'Right to silence' crucial for democracy in NSW - ALA

15th Aug 2012

The Australian Lawyers Alliance is expressing disbelief that the O’Farrell Government would strike at the heart of democratic principles with an attack on every NSW citizen’s right to silence by amending such a law.

“This shows wanton disregard for protections that all Australians should hold dear – the right to a fair trial and the presumption of innocence, which are both inextricably entwined with the fundamental right to silence,” ALA National President, Anthony Kerin, said.

“This principle exists for good reason and is firmly entrenched in all western democracies. It was originally born in 16th century England when arresting officers, obliged to present timely transcripts to judges of those arrested, were found to be forcibly extracting confessions and destroying the trial process,” Mr Kerin said.

He said Mr O’Farrell’s assertion that the United Kingdom had now altered such a right, failed to recognise that measures in that nation had now been complicated by the existence of subsequent human rights legislation that did not apply in Australia.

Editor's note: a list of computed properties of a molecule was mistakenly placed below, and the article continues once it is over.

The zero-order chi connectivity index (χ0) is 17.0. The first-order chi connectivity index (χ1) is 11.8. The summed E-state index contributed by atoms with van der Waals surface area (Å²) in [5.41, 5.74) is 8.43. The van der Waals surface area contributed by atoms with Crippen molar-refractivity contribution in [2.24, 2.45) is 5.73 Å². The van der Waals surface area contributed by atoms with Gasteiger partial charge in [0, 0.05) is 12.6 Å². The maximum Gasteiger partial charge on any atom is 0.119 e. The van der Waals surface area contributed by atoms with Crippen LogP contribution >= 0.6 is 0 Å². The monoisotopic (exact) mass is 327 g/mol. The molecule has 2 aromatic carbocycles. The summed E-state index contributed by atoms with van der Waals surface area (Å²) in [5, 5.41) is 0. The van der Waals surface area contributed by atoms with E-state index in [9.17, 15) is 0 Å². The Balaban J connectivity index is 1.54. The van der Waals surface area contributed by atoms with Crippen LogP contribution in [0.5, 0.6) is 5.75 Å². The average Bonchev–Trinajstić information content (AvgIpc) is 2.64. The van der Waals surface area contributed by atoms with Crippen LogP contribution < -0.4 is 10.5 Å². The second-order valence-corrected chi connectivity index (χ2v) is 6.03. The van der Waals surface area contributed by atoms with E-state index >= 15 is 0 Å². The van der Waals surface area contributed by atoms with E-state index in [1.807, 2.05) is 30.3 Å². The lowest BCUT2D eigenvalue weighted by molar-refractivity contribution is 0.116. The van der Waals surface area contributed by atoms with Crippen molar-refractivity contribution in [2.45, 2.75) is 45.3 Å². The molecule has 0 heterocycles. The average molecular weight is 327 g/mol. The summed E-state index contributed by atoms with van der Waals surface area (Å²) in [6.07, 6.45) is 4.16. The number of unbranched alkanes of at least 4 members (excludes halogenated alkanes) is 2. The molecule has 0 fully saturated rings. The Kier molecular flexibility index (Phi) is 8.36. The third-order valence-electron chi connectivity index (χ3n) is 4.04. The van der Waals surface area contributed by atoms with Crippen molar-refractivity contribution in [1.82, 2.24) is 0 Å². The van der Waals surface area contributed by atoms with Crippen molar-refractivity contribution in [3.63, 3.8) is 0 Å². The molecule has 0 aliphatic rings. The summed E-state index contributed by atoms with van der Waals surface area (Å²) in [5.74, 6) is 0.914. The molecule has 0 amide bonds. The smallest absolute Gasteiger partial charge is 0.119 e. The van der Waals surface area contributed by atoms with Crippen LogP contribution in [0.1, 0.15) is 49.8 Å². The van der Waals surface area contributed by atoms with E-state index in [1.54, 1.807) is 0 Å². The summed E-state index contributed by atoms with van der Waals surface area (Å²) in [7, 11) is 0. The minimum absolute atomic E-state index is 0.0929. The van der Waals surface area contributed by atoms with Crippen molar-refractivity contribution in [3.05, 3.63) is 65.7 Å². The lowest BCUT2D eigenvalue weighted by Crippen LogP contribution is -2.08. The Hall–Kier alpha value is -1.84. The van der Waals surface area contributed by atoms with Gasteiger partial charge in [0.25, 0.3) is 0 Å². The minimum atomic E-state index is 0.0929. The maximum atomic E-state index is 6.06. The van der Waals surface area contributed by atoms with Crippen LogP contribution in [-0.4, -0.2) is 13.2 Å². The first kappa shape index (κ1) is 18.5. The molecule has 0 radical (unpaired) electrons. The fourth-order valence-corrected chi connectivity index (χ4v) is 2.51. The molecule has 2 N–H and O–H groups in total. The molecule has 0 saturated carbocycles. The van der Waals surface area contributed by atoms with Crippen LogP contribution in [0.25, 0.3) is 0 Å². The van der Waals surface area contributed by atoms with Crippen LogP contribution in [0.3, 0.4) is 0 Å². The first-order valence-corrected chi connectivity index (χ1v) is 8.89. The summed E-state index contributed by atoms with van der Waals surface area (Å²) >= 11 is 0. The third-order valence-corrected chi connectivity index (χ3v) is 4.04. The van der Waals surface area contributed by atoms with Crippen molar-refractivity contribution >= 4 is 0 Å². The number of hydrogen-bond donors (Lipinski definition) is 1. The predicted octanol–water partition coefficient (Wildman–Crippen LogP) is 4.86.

“Trying to destroy the rights of people in NSW to exercise their right to silence, is just another example of the great political race to trample on civil rights in a bid to being seen to be tough on crime as a means of maintaining voter approval.

"The ALA will continue to voice strong concerns about the erosion of such fundamental rights without which the fabric of a fair and just NSW will continue to be eroded by short-term political thinking designed to win the support of powerful lobby groups at the expense of justice,” Mr Kerin said.

“Australians should be demanding greater long term vision, rather than accepting knee-jerk responses from their politicians whose only interest is their own political survival. Only when this happens can society truly thrive,” he said.

Tags: Human rights NSW Access to justice police powers